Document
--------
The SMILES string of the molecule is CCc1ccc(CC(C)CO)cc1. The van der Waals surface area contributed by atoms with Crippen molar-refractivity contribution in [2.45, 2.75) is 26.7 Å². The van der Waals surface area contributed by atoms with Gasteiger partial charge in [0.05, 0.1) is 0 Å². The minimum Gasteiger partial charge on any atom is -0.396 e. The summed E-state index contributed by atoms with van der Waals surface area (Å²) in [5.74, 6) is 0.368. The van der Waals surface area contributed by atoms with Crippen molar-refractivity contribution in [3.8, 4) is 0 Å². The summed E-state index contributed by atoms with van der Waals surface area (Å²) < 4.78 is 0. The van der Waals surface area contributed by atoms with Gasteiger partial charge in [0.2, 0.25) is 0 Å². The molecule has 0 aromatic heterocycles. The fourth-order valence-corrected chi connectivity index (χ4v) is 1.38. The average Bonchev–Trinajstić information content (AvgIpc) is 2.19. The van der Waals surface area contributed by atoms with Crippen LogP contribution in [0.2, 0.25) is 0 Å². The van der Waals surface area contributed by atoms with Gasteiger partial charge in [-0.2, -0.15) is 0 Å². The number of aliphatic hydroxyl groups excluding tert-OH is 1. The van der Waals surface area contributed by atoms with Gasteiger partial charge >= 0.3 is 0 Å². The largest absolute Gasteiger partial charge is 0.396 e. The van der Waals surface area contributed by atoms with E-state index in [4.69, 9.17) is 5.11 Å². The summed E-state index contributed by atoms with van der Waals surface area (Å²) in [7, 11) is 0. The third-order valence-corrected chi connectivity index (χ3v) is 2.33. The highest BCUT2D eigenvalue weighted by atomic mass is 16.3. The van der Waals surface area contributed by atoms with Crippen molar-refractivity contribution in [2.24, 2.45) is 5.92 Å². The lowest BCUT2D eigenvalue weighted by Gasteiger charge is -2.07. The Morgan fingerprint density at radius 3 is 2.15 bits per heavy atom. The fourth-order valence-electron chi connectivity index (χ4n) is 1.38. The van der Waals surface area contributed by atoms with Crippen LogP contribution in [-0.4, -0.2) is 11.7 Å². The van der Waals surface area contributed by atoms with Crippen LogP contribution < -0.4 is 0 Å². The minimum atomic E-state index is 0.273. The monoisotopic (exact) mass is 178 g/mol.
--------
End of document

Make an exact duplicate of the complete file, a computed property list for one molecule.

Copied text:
The SMILES string of the molecule is CCc1ccc(CC(C)CO)cc1. The van der Waals surface area contributed by atoms with Crippen molar-refractivity contribution in [2.45, 2.75) is 26.7 Å². The van der Waals surface area contributed by atoms with Gasteiger partial charge in [0.05, 0.1) is 0 Å². The minimum Gasteiger partial charge on any atom is -0.396 e. The summed E-state index contributed by atoms with van der Waals surface area (Å²) in [5.74, 6) is 0.368. The van der Waals surface area contributed by atoms with Crippen molar-refractivity contribution in [3.8, 4) is 0 Å². The summed E-state index contributed by atoms with van der Waals surface area (Å²) < 4.78 is 0. The van der Waals surface area contributed by atoms with Gasteiger partial charge in [0.2, 0.25) is 0 Å². The molecule has 0 aromatic heterocycles. The fourth-order valence-corrected chi connectivity index (χ4v) is 1.38. The average Bonchev–Trinajstić information content (AvgIpc) is 2.19. The van der Waals surface area contributed by atoms with Crippen LogP contribution in [0.2, 0.25) is 0 Å². The van der Waals surface area contributed by atoms with Gasteiger partial charge in [-0.2, -0.15) is 0 Å². The number of aliphatic hydroxyl groups excluding tert-OH is 1. The van der Waals surface area contributed by atoms with Gasteiger partial charge >= 0.3 is 0 Å². The largest absolute Gasteiger partial charge is 0.396 e. The van der Waals surface area contributed by atoms with E-state index in [4.69, 9.17) is 5.11 Å². The summed E-state index contributed by atoms with van der Waals surface area (Å²) in [7, 11) is 0. The third-order valence-corrected chi connectivity index (χ3v) is 2.33. The highest BCUT2D eigenvalue weighted by atomic mass is 16.3. The van der Waals surface area contributed by atoms with Crippen molar-refractivity contribution in [2.24, 2.45) is 5.92 Å². The lowest BCUT2D eigenvalue weighted by Gasteiger charge is -2.07. The Morgan fingerprint density at radius 3 is 2.15 bits per heavy atom. The fourth-order valence-electron chi connectivity index (χ4n) is 1.38. The van der Waals surface area contributed by atoms with Crippen LogP contribution in [-0.4, -0.2) is 11.7 Å². The van der Waals surface area contributed by atoms with Crippen LogP contribution < -0.4 is 0 Å². The minimum atomic E-state index is 0.273. The monoisotopic (exact) mass is 178 g/mol.